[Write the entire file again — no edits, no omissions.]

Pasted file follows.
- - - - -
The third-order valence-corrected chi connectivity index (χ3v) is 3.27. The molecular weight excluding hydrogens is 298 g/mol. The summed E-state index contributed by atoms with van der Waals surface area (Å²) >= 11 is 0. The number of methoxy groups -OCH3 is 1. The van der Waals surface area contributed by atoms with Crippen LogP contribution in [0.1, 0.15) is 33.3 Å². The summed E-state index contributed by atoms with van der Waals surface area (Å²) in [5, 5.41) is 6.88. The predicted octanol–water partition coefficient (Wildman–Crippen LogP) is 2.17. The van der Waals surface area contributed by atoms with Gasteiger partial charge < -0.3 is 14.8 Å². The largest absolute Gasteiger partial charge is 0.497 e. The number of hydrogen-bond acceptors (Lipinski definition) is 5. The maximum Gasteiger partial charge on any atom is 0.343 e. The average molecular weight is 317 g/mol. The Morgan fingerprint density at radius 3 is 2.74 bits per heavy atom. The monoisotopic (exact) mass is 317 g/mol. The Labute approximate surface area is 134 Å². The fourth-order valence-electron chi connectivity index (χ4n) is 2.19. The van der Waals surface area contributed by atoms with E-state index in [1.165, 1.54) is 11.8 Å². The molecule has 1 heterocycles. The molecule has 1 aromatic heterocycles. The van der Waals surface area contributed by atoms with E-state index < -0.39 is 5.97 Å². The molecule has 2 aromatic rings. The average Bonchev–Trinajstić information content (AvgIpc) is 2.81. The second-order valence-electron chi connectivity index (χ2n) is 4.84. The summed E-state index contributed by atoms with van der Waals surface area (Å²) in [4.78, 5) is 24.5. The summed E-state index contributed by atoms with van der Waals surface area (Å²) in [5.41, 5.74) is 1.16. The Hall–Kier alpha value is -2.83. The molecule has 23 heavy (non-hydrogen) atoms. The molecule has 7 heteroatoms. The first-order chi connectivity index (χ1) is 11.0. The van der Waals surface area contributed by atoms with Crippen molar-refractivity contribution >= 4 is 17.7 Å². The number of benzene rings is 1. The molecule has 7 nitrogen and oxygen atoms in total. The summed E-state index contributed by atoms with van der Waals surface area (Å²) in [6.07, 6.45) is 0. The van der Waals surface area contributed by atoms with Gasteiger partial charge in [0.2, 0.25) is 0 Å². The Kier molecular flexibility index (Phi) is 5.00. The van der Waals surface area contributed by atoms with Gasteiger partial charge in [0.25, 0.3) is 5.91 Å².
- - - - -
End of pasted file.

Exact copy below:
The third-order valence-corrected chi connectivity index (χ3v) is 3.27. The molecular weight excluding hydrogens is 298 g/mol. The summed E-state index contributed by atoms with van der Waals surface area (Å²) >= 11 is 0. The number of methoxy groups -OCH3 is 1. The van der Waals surface area contributed by atoms with Crippen LogP contribution in [0.1, 0.15) is 33.3 Å². The summed E-state index contributed by atoms with van der Waals surface area (Å²) in [5, 5.41) is 6.88. The predicted octanol–water partition coefficient (Wildman–Crippen LogP) is 2.17. The van der Waals surface area contributed by atoms with Gasteiger partial charge < -0.3 is 14.8 Å². The largest absolute Gasteiger partial charge is 0.497 e. The number of hydrogen-bond acceptors (Lipinski definition) is 5. The maximum Gasteiger partial charge on any atom is 0.343 e. The average molecular weight is 317 g/mol. The Morgan fingerprint density at radius 3 is 2.74 bits per heavy atom. The monoisotopic (exact) mass is 317 g/mol. The Labute approximate surface area is 134 Å². The fourth-order valence-electron chi connectivity index (χ4n) is 2.19. The van der Waals surface area contributed by atoms with E-state index in [1.165, 1.54) is 11.8 Å². The molecule has 1 heterocycles. The molecule has 1 aromatic heterocycles. The van der Waals surface area contributed by atoms with E-state index < -0.39 is 5.97 Å². The molecule has 2 aromatic rings. The average Bonchev–Trinajstić information content (AvgIpc) is 2.81. The second-order valence-electron chi connectivity index (χ2n) is 4.84. The summed E-state index contributed by atoms with van der Waals surface area (Å²) in [4.78, 5) is 24.5. The summed E-state index contributed by atoms with van der Waals surface area (Å²) in [5.41, 5.74) is 1.16. The Hall–Kier alpha value is -2.83. The molecule has 23 heavy (non-hydrogen) atoms. The molecule has 7 heteroatoms. The first-order chi connectivity index (χ1) is 11.0. The van der Waals surface area contributed by atoms with Crippen molar-refractivity contribution >= 4 is 17.7 Å². The number of benzene rings is 1. The molecule has 7 nitrogen and oxygen atoms in total. The summed E-state index contributed by atoms with van der Waals surface area (Å²) in [6.07, 6.45) is 0. The van der Waals surface area contributed by atoms with Gasteiger partial charge in [0.2, 0.25) is 0 Å². The Kier molecular flexibility index (Phi) is 5.00. The van der Waals surface area contributed by atoms with Gasteiger partial charge in [0.25, 0.3) is 5.91 Å².